As the new councilman for District 34, which includes Williamsburg and portions of Bushwick in Brooklyn and South Ridgewood in Queens, Councilman Antonio Reynoso personally understands the issues of his constituents.
He was born, bred and still lives in Williamsburg, a neighborhood he hopes never to leave. Plus, Mr. Reynoso spent seven years under the tutelage of his predecessor, Councilwoman Diana Reyna, working as her budget director, legislative director and, eventually, chief of staff until he quit to campaign for her seat.
Saying No to Vito
As he contemplates a run for City Council, scandal-scarred Vito Lopez isn’t getting any more popular just because he resigned from the State Assembly on Monday.
That was made abundantly clear at a City Hall rally yesterday, where a bevy of women legislators and candidates, including Council Speaker Christine Quinn, Congresswoman Nydia Velázquez and Councilwoman Diana Reyna, again denounced Mr. Lopez’s candidacy and endorsed the disgraced pol’s would-be rival, Antonio Reynoso.
His opponents have announced a protest outside of his first City Council fund-raiser tomorrow, but Assemblyman Vito Lopez told Politicker he’s not rattled by their efforts.
“It seems like they’re putting a lot of time and energy into preventing me from running, even though I haven’t yet decided to run,” Mr. Lopez, the ex-Brooklyn Democratic Party boss facing allegations that he repeatedly sexually harassed staffers, explained earlier today. “You wonder–they’re a reform group–why would they want to spend energy to prevent somebody from running in an election? That doesn’t seem like reform.”
La Vida Lopez
The New Kings Democrats went there, and fast.
Only a couple hours after news broke that Assemblyman Vito Lopez, who is battling sexual harassment allegations, registered a campaign account for a City Council run, the Democratic club launched a “molester free zone” campaign, complete with a fairly direct flier, illustrating exactly how negative the marquee race will get should Mr. Lopez officially enter it.
Assemblyman Vito Lopez says he’s still mulling a run for the City Council, but two mayoral candidates have already endorsed his potential opponent in the race. Council Speaker Christine Quinn and Public Advocate Bill de Blasio offered their formal endorsements today for Antonio Reynoso, the chosen candidate of Brooklyn’s anti-Lopez faction to replace term-limited Councilwoman Diana Reyna.
Neither endorsement is surprising. Although Mr. Lopez, the former head of Brooklyn’s Democratic Party, still has a large footprint in the Bushwick-based district, he became politically radioactive following sexual harassment allegations last year. The controversy furthermore sent a shockwave through the City Council’s redistricting process when the lines were allegedly redrawn for Mr. Lopez’s benefit. Ms. Quinn had a particularly harsh reaction to the accusations and subsequently tabled the map, vowed to defeat Mr. Lopez and held a fundraiser for Mr. Reynoso.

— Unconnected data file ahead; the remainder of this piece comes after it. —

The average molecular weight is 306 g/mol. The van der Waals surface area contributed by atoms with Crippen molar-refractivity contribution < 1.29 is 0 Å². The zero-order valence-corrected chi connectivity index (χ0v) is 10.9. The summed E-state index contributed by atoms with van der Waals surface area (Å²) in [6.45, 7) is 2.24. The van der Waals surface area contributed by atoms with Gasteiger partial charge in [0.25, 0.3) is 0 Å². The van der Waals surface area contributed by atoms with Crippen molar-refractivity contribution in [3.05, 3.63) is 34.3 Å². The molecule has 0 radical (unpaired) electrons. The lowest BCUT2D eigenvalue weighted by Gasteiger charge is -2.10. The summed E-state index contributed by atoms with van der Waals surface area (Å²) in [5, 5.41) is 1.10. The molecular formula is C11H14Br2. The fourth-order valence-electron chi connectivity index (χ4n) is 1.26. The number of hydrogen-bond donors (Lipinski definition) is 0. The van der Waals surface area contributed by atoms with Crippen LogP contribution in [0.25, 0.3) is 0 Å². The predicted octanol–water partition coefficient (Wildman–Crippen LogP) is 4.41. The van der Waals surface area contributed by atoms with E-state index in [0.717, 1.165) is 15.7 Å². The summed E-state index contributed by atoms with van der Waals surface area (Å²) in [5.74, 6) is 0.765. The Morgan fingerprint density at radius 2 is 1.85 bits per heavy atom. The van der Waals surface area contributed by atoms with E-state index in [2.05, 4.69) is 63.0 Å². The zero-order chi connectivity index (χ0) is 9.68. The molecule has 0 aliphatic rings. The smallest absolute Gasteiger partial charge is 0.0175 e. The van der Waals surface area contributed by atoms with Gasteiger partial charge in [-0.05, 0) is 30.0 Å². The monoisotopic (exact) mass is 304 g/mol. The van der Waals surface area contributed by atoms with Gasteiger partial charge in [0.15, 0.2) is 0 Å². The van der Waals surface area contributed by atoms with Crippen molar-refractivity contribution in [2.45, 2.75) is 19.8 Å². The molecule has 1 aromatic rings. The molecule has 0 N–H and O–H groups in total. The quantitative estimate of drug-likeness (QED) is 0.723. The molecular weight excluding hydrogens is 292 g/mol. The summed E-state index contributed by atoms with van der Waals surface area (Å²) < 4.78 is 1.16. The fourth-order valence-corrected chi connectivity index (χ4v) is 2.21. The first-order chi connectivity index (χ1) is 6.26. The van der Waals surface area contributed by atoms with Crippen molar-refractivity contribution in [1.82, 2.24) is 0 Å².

A little over a month ago, the New York Post reported on the possibility of Assemblyman Vito Lopez running for term-limited Councilwoman Diana Reyna’s seat in 2013, despite only the recent sexual harassment scandal that left his brand badly broken.
We, in addition to many Brooklyn politicos in the area, were initially very skeptical of the idea. After all, surely he would be too politically toxic to launch a campaign for a new office. However, sources say Mr. Lopez is “seriously considering” the move and has continued to reach out to friends and supporters to discuss the campaign since the Post first broke the news.
Members of the City Council’s Queens delegation are fighting back against the Department of Education’s plan to close eight schools in Queens. All of the schools were part of the Restart or Transformation model programs. The delegations held a rally against the closures yeasterday and is sending a letter to Mayor Michael Bloomberg and Schools Chancellor Dennis Walcott.
“The common dominator to the eight schools slated to be closed is that they all service high rates of English Language Learners and Special Needs children,” Councilwoman Diana Reyna said at the rally. “By turning his back to students with the highest need, Mayor Bloomberg is abandoning the principle of equal opportunity for all children regardless of race or disability. This Mayor claims to be known as the “Education Mayor,” but I think a more accurate title is the ‘Highest School Dropout Mayor.’”
Councilwoman Diana Reyna’s Chief of Staff, Antonio Reynoso, who had long been rumored to have interest in her seat in 2013, is now talking openly about it.
“Born and raised in this district, I really feel that I’ve got a pulse on the community. I’ve been here, and I’ve lived it, and I know the issues that affect this community,” Mr. Reynoso said in a recent interview with Roberto Perez. “As a leader and a representative, I’ll be sure to represent the interests of my community, and this community in the 34th District.”
54th Assembly District
A reader passed along the following invitation to a fundraiser hosted by Brooklyn Councilwoman Diana Reyna which features Council Speaker Christine Quinn as a host.
Normally, a fundraiser for a council member headlined by the leader of the body would hardly matter for much, but in this case Reyna is a sworn foe of powerful Brooklyn Democratic Party head Vito Lopez.
Make the Road NY community organizer Jesus Gonzalez is slated to make his campaign for the State Assembly official tomorrow alongside a host of Brooklyn elected officials, including Congresswoman Nydia Velazquez and Council Members Diana Reyna and Charles Barron.
Gonzalez has been coy about his intentions to run for the seat even as he Read More